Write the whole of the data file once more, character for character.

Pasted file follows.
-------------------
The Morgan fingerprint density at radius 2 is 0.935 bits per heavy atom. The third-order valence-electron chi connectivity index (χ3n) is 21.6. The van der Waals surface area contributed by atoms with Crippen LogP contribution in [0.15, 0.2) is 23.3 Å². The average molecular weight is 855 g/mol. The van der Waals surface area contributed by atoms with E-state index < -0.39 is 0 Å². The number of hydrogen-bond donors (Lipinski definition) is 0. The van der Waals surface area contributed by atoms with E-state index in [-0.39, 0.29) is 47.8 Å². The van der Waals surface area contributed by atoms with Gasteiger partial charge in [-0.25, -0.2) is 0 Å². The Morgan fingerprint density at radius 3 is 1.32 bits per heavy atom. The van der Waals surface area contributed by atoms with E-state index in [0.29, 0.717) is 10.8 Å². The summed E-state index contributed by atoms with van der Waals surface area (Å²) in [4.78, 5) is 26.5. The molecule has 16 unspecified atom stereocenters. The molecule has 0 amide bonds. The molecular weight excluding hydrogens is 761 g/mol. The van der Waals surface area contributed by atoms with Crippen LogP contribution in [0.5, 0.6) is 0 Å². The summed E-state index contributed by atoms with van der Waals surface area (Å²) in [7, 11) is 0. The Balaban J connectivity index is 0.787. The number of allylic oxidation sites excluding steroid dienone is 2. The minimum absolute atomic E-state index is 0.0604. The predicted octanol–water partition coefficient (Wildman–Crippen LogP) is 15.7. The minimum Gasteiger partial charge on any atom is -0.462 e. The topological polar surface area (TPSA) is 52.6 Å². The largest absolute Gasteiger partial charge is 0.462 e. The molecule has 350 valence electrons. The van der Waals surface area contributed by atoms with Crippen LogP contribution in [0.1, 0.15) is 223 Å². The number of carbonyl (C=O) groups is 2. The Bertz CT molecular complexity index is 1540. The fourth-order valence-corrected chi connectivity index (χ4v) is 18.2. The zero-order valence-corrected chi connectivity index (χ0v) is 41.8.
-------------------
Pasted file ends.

The Morgan fingerprint density at radius 2 is 0.935 bits per heavy atom. The third-order valence-electron chi connectivity index (χ3n) is 21.6. The van der Waals surface area contributed by atoms with Crippen LogP contribution in [0.15, 0.2) is 23.3 Å². The average molecular weight is 855 g/mol. The van der Waals surface area contributed by atoms with E-state index < -0.39 is 0 Å². The number of hydrogen-bond donors (Lipinski definition) is 0. The van der Waals surface area contributed by atoms with E-state index in [-0.39, 0.29) is 47.8 Å². The van der Waals surface area contributed by atoms with Gasteiger partial charge in [-0.25, -0.2) is 0 Å². The Morgan fingerprint density at radius 3 is 1.32 bits per heavy atom. The van der Waals surface area contributed by atoms with E-state index in [0.29, 0.717) is 10.8 Å². The summed E-state index contributed by atoms with van der Waals surface area (Å²) in [4.78, 5) is 26.5. The molecule has 16 unspecified atom stereocenters. The molecule has 0 amide bonds. The molecular weight excluding hydrogens is 761 g/mol. The van der Waals surface area contributed by atoms with Crippen LogP contribution in [0.5, 0.6) is 0 Å². The summed E-state index contributed by atoms with van der Waals surface area (Å²) in [7, 11) is 0. The Balaban J connectivity index is 0.787. The number of allylic oxidation sites excluding steroid dienone is 2. The minimum absolute atomic E-state index is 0.0604. The predicted octanol–water partition coefficient (Wildman–Crippen LogP) is 15.7. The minimum Gasteiger partial charge on any atom is -0.462 e. The topological polar surface area (TPSA) is 52.6 Å². The largest absolute Gasteiger partial charge is 0.462 e. The molecule has 350 valence electrons. The van der Waals surface area contributed by atoms with Crippen LogP contribution in [0.1, 0.15) is 223 Å². The number of carbonyl (C=O) groups is 2. The Bertz CT molecular complexity index is 1540. The fourth-order valence-corrected chi connectivity index (χ4v) is 18.2. The zero-order valence-corrected chi connectivity index (χ0v) is 41.8.